Welcome to “Geek Speaks… Fiction!” a new weekly column where writers expose how their geekiness has influenced their lives and their writing.
Our upcoming guest blogs include author Jeffrey Somers, Anthony Karcz, Matt Forbeck, and Kathleen Cheney, with more to come.
First up, GeekMom Corrina Lawson, whose latest book, Phoenix Inheritance, is out in paperback today.
I can’t talk about my life without talking about comic books. They’ve been the stories that opened up the rest of the world to me, soothed my soul, and fired my imagination.
It’s 1976… and I finally have enough money to buy comics on a regular basis and I’m hooked on Batman, and the new villain Ra’s Al Ghul, written by Denny O’Neil and with the magnificent art of Neal Adams. Bruce Wayne is the hero I need. I lost my dad young; Bruce Wayne lost both his parents young. Yet, he found purpose and meaning to his life, so I can too. Sure, Batman is about the awesomeness of being Batman, but he’s also about compassion and helping those who lack the advantages he had.
Much later, in the 1990s, I met O’Neil in person, in the lobby of Radio City Music Hall, and only barely avoid dropping to my knees and saying, “I’m not worthy!” He is patient and explains magical realism to me. I nod and hope I sound coherent.
It’s 1980… and in my high school backpack is a copy of Uncanny X-Men #137, the conclusion of the Dark Phoenix saga. It’s in a brown paper wrapper because it’s impossible to find consistent monthly issues in rural New England and so mine come in the mail in that brown paper wrapper.
Jean Grey and Scott Summers are what would be called today an OTP—my one true pairing. It’s the first romance I’ve read and loved, Jean wanting to see Scott’s eyes, Scott’s determination to save her life, and her suicide on the moon are all moments burned into my mind from this day. It’s a saga about friendship, and love, and sacrifice, and deciding that someone and somethings are worth dying for. It’s a message I need as a lonely girl whose interests don’t line up with the other girls in my class.
Much later, I would see Chris Claremont at a table at a comic con and be afraid to approach him because all I could imagine blubbering out would be, “Thank you. Omigod, your story changed my life.”
It’s 2003… and the series Birds of Prey has just changed creative teams for the third time in a year, and I’m worried about the cancellation of the adventures of Black Canary and Oracle, one of the few female-led comics being published.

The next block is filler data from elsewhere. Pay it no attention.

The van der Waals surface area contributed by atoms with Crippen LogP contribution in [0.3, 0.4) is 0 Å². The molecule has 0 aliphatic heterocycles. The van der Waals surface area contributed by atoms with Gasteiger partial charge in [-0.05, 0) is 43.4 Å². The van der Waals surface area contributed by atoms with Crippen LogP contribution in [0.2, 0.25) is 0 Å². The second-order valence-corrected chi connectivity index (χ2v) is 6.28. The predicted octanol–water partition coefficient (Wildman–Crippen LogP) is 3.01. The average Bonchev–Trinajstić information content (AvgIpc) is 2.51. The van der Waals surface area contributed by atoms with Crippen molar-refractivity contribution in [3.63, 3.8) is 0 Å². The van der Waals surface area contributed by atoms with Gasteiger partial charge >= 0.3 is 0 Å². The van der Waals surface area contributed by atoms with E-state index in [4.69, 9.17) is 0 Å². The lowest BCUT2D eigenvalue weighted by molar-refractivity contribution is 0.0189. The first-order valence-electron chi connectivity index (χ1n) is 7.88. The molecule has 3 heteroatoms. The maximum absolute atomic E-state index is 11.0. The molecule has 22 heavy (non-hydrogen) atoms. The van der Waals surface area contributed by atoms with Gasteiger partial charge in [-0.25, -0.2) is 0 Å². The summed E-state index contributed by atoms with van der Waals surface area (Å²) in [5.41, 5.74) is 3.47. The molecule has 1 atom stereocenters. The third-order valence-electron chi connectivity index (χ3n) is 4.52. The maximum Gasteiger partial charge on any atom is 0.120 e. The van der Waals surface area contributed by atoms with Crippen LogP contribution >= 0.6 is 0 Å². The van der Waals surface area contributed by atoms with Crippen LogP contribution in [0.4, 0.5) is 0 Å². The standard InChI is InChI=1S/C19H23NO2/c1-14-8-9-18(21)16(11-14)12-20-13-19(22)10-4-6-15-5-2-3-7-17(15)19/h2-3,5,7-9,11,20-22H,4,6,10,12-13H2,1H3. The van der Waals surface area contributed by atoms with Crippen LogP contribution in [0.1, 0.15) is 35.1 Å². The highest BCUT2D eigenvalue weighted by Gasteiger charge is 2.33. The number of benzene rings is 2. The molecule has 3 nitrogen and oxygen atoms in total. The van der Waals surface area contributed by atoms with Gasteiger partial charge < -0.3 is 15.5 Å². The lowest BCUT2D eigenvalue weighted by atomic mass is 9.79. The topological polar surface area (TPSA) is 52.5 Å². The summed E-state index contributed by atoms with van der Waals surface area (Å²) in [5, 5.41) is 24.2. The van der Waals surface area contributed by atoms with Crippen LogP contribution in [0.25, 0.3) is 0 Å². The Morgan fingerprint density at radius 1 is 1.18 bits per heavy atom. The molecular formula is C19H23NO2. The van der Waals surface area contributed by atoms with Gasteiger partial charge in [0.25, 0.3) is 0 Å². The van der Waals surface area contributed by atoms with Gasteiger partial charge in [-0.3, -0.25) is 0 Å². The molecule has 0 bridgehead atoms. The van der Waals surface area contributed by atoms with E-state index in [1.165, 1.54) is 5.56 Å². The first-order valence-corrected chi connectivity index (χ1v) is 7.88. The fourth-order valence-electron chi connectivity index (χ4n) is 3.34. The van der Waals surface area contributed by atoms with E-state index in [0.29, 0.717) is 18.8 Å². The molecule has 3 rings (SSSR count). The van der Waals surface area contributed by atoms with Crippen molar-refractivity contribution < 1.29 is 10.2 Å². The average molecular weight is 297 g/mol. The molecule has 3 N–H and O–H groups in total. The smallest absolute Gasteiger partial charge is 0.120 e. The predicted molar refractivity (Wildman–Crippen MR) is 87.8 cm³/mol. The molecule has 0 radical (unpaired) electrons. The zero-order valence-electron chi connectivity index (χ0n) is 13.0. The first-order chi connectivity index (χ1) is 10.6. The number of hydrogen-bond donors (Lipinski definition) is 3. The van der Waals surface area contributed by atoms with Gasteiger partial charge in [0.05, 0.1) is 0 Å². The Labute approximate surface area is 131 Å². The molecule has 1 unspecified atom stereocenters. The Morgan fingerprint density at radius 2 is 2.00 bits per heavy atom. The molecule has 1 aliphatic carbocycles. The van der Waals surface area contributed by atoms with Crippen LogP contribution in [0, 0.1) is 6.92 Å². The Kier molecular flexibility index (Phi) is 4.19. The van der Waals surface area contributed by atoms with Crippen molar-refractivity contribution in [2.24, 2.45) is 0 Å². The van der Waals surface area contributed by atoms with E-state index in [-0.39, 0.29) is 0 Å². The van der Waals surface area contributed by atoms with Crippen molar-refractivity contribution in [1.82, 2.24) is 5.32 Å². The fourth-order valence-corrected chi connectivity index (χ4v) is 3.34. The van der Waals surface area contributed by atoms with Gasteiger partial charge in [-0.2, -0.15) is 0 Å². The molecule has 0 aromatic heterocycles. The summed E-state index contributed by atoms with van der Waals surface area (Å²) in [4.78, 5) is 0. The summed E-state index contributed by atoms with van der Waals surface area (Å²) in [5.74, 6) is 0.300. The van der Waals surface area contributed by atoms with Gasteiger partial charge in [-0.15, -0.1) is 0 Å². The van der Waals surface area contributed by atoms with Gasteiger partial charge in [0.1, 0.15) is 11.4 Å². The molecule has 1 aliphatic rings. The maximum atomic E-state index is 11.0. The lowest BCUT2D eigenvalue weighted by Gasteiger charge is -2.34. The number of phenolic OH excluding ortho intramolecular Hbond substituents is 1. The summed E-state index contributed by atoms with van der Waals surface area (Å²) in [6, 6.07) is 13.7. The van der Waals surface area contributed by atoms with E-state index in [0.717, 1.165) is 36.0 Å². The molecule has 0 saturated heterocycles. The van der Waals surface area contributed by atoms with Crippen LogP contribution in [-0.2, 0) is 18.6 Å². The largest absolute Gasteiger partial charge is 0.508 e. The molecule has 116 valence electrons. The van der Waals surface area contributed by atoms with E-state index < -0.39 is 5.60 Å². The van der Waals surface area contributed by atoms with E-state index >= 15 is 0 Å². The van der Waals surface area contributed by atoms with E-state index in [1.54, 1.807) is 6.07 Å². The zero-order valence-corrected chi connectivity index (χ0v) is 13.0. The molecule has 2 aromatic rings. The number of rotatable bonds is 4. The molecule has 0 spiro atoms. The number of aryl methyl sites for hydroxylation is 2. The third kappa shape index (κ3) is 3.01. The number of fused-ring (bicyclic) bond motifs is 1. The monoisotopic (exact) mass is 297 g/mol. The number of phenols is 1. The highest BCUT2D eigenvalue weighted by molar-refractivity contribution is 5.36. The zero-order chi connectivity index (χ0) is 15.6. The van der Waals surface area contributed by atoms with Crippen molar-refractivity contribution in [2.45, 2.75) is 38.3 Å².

Gail Simone takes over the writing and redefines Black Canary, a character who’s been tossed since around her debut in the 1940s. Simone rebuilds her, and creates a definitive run, crafting a character so strong that she’s finally gaining some recognition, someone who wants to be a superhero and have a family. This resonates because now I have a family. I end up naming the character in my first published novel “Dinah” as a homage.
About the same time, I end up on Simone’s message board and I get a chance to thank her in writing, where I’m much more articulate.
It’s 2013… and I attend GeekGirlCon for the first time, where I interview Kelly Sue DeConnick about her revitalization of Carol Danvers as Captain Marvel. Like Black Canary, Carol has been tossed around Marvel for years, enduring several name changes, a ridiculous pregnancy, and even a death, all without a definitive run. Now Carol is a woman surrounded by friends of all ages, and she loves that her job includes times when she has to go punch a dinosaur.
After the interview, DeConnick is surrounded by members of the Carol Corps and she shows them the art pages from the last issue of the first run of Captain Marvel, where Kit literally helps bring Carol back to herself. It’s a lesson in friendship that resonates.
This time, I’m able to say “thank you” in person without losing composure.
It’s later in 2013 and early 2014… and my son is in the hospital battling an illness that few people understand and a change in his medication produces a seizure. Then, his condition is unstable and later requires another hospitalization. It’s terrifying for him and for me. I bring him the complete run of James Robinson’s Starman series, along with The Shade miniseries, plus Simone’s Secret Six. These comics are what keep him company during his recovery, and give him hope that he can get better, that he’s not alone.
It’s June 2014… and my son is able to talk to Gail Simone in person and thank her for Secret Six and especially for Ragdoll, who is so atypical mentally and yet tries so hard to understand the world. Simone is incredibly gracious, and my son does better than me talking to her because if I’d been that age and met Denny O’Neil or Claremont or Marv Wolfman or George Perez, I’d have just died.
My fondest wish as a writer? To provide the story a reader needs just when they need it and pass on what was given to me.
If I ever get to the point where someone comes up to me and hasn’t a clue what to say except a stammered “thank you,” just know:
I am you.